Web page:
3. Sakhalin-1: Caught between Two Champions

3.1 The Sakhalin-1 PSA

The Sakhlin-1 project is located on the northern tip of Sakhalin Island in the RFE. In 1995, the Russian government and an international consortium of oil companies signed a 40-year PSA for Sakhalin-1. Exxon holds a 30 per cent share in Sakhalin-1 and, as project operator, is responsible for relations with the Russian government. Other partners include Rosneft (20%), India’s ONGC Videsh (20%) and Sakhalin Oil and Gas Development Company (SODECO), a consortium of Japanese investors (30%). Rosneft’s 20 per cent share in Sakhalin-1 is technically divided between its subsidiaries Sakhalinmorneftegaz (11.5%) and RN Astra (8.5%).

Altogether, Sakhalin-1 includes three fields – Chayvo, Odoptu and Arkutun-Dagi – with combined reserves of 2.3 billion barrels of oil and 485 billion cubic meters (bcm) of natural gas.

During the first phase of the Sakhalin-1 project, the consortium began extracting oil from the Chayvo field, built an onshore processing facility and constructed a 140-mile export pipeline. The pipeline runs west to east, from the project’s wells on the Sea of Okhotsk, across the northern tip of Sakhalin Island and under the Tatar Strait to the DeKastri oil terminal in Khabarovsk Krai.

Sakhalin-1 is currently producing oil for export and gas for the domestic market. Crude production at Chayvo began in October 2005, just two months behind Exxon’s development schedule. In February 2007, Sakhalin-1 reached its oil production capacity of 250,000 bpd. So far, most of the oil produced at Sakhlin-1 has been exported to markets in East and South Asia.

Although it is predominantly an oil project, there is some gas production associated with Sakhalin-1. Most of this gas is currently pumped back into Chayvo to maintain the field’s pressure, but some is piped to local gas markets at a discounted price. On average, Sakhalin-1 produces 1.7 million cubic meters (mcm) of gas per day for the domestic market. In order to meet increased demand during the winter of 2006-07, Sakahlin-1 more than doubled its daily gas production to 3.8 mcm. Under the terms of a 2004 agreement with the Russian government, the Sakhalin-1 consortium is required to export between 2 to 3 bcm of gas per year to Khabarovsk by pipeline in 2007. In the coming years, increasing gas production at Sakhalin-1 will make it possible for the consortium to export excess gas production to foreign markets. By 2009, annual gas output from Sakhalin-1 is projected to reach 12 bcm, with domestic consumers purchasing as much as 3 bcm per year. The remaining 9 bcm of annual gas production will be sold in international markets as export routes become available.35 With the Chayvo field fully operational and the prospect of significant gas exports just over the horizon, the government’s share of tax and royalty revenue from Sakhalin-1 will steadily increase.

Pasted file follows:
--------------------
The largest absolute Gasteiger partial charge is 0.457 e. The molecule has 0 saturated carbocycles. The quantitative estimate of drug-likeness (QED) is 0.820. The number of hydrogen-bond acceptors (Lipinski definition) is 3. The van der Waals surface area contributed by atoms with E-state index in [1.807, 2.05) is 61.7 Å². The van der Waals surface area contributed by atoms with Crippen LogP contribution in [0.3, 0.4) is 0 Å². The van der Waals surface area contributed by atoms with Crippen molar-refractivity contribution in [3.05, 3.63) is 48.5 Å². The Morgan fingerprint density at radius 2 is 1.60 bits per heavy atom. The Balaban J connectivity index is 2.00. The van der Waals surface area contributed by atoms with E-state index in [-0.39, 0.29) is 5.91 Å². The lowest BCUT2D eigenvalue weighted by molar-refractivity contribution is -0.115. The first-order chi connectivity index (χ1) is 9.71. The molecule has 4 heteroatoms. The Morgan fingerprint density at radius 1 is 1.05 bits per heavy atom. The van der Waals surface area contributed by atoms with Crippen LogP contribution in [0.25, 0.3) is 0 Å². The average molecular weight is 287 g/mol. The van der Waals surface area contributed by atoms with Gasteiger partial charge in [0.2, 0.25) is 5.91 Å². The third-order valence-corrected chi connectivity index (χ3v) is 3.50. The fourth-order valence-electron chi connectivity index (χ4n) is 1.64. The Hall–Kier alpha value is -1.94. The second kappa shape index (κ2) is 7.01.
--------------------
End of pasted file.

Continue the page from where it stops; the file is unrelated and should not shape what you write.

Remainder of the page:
Altogether, the project is expected to yield $52.2 billion for the Russian government by the time the PSA expires in 2054.36

3.2 Relations between the Russian Government and Exxon

Under Putin, relations between the Russian government and the Sakhalin-1 consortium have been relatively stable, especially considering the tumultuous relations between the Kremlin and Shell over the nearby Sakhalin-2 project. The MIE and the MNR have adopted similar regulatory approaches to Sakhalin-1. They have demonstrated their ability to delay the project but have stopped short of interfering with its management or ownership structure.

In October 2006, Exxon announced that the total cost of the Sakhalin-1 project had risen from $12.8 billion to $17.8 billion due to external inflationary pressures on labour and materials and the weak U.S. dollar. The Russian Audit Chamber initially rejected Exxon’s increased cost estimate and criticized the consortium for failing to diversify its revenue stream by marketing gas effectively from Sakhalin-1. The MIE eventually approved Exxon’s revised cost estimate in April 2007, but then the ministry accused the Sakahlin-1 consortium of over-reporting its 2004 and 2005 project expenses by $362 million.37 In 2006, the MNR’s Rostechnadzor found safety violations at the DeKastri terminal and forced Exxon to delay Sakhalin-1’s operations by a few months.